Among its many other vices, does legal education teach you to argue less persuasively and in a way that unsettles civil society? That accusation is implicit in Dan Kahan’s new magisterial HLR Forward, Neutral Principles, Motivated Cognition, and Some Problems for Constitutional Law. In Some Problems, Kahan considers the Supreme Court’s perceived legitimacy deficit when it resolves high-stakes cases. Rejecting the common criticism that focuses on the ideal of neutrality, Kahan argues than the Court’s failure is one of communication. The issues that the Court considers are hard, the they often turn on disputed policy judgments. But the Justices resort to language which is untempered by doubt, and which advances empirical support that is said to be conclusive. Like scientists, judges’ empirical messages are read by elites, and thus understood through polarizing filters. As a result, Justices on the other sides of these fights quickly seek to undermine these purported empirical foundations – – as Justice Scalia argued last term in Plata:
“[It] is impossible for judges to make “factual findings” without inserting their own policy judgments, when the factual findings are policy judgments. What occurred here is no more judicial factfinding in the ordinary sense than would be the factual findings that deficit spending will not lower the unemployment rate, or that the continued occupation of Iraq will decrease the risk of terrorism.”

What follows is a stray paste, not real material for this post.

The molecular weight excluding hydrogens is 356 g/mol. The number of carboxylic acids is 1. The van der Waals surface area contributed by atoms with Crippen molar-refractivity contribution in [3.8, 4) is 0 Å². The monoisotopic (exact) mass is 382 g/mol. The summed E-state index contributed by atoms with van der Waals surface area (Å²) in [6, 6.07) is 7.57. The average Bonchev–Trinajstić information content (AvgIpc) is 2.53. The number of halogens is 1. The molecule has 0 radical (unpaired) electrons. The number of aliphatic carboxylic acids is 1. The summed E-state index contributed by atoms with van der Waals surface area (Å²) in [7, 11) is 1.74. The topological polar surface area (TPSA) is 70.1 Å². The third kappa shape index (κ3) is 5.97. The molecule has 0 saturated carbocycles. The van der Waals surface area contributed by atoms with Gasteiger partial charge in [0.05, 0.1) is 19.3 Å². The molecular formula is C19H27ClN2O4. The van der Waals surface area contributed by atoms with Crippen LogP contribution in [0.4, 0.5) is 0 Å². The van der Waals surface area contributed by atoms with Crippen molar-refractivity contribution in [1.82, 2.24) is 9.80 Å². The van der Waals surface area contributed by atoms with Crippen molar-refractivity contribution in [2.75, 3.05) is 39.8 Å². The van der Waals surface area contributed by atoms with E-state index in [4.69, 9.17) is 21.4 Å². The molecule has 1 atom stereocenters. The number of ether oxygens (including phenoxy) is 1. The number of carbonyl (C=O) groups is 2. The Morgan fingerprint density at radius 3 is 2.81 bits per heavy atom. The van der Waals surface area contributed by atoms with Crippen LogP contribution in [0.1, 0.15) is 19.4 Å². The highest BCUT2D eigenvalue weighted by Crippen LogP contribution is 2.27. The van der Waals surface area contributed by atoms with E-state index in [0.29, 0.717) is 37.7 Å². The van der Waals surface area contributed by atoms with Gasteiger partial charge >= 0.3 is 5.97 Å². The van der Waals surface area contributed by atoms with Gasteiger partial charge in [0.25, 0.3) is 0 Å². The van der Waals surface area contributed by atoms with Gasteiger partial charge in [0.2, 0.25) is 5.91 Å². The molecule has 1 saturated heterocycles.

Kahan resists Scalia’s cynicism — and says that in fact Scalia is making the problem worse. Overconfident display encourages people to take polarized views of law, to distrust the good faith of the Court and of legal institutions, and to experience the malady of cognitive illiberalism. Kahan concludes that Courts ought to show doubt & humility — aporia – when deciding cases, so as to signal to the other justices & the public that the losing side has been heard. Such a commitment to humble rhetoric would strengthen the idea of neutrality, which currently is attacked by all comers. Moreover, there is evidence that these sorts of on-the-one-hand/on-the-other-hand arguments do work. As Dan Simon and co-authors have found, people are basically likely to consider as legitimate arguments whose outcomes they find congenial. But when they dislike outcomes, people are better persuaded by arguments that are explicitly two-sided: that is, the form of very muscular rhetoric typical in SCOTUS decisions is likely to be seen, by those who disagree with the Court’s outcomes, are particularly unpersuasive, illegitimate, and biased.
I love this paper — it’s an outgrowth of the cultural cognition project, and it lays the groundwork for some really neat experiments. So the point of the post is partly to encourage you to go read it. But I wanted to try as well to connect this line of research to the recent “debate” about Law Schools.